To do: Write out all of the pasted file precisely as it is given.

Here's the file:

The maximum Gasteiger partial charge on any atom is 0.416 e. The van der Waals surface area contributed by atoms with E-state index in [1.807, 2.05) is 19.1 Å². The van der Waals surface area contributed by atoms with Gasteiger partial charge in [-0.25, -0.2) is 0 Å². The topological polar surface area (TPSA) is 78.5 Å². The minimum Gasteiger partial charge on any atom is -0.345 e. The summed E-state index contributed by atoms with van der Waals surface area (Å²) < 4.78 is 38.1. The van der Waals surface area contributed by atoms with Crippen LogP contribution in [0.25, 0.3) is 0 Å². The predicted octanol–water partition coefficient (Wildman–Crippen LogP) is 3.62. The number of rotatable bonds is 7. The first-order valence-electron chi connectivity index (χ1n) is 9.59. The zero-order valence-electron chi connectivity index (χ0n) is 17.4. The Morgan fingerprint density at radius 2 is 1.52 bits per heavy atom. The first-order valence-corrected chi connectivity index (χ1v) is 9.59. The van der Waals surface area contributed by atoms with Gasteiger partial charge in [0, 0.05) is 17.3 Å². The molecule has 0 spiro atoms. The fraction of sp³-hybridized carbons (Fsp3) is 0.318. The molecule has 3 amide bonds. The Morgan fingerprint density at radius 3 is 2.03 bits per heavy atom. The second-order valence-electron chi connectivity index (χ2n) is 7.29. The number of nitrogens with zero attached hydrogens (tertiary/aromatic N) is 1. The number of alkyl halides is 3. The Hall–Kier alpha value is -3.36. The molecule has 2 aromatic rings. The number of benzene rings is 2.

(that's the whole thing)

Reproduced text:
The maximum Gasteiger partial charge on any atom is 0.416 e. The van der Waals surface area contributed by atoms with E-state index in [1.807, 2.05) is 19.1 Å². The van der Waals surface area contributed by atoms with Gasteiger partial charge in [-0.25, -0.2) is 0 Å². The topological polar surface area (TPSA) is 78.5 Å². The minimum Gasteiger partial charge on any atom is -0.345 e. The summed E-state index contributed by atoms with van der Waals surface area (Å²) < 4.78 is 38.1. The van der Waals surface area contributed by atoms with Crippen LogP contribution in [0.25, 0.3) is 0 Å². The predicted octanol–water partition coefficient (Wildman–Crippen LogP) is 3.62. The number of rotatable bonds is 7. The first-order valence-electron chi connectivity index (χ1n) is 9.59. The zero-order valence-electron chi connectivity index (χ0n) is 17.4. The Morgan fingerprint density at radius 2 is 1.52 bits per heavy atom. The first-order valence-corrected chi connectivity index (χ1v) is 9.59. The van der Waals surface area contributed by atoms with Gasteiger partial charge in [0, 0.05) is 17.3 Å². The molecule has 0 spiro atoms. The fraction of sp³-hybridized carbons (Fsp3) is 0.318. The molecule has 3 amide bonds. The Morgan fingerprint density at radius 3 is 2.03 bits per heavy atom. The second-order valence-electron chi connectivity index (χ2n) is 7.29. The number of nitrogens with zero attached hydrogens (tertiary/aromatic N) is 1. The number of alkyl halides is 3. The Hall–Kier alpha value is -3.36. The molecule has 2 aromatic rings. The number of benzene rings is 2.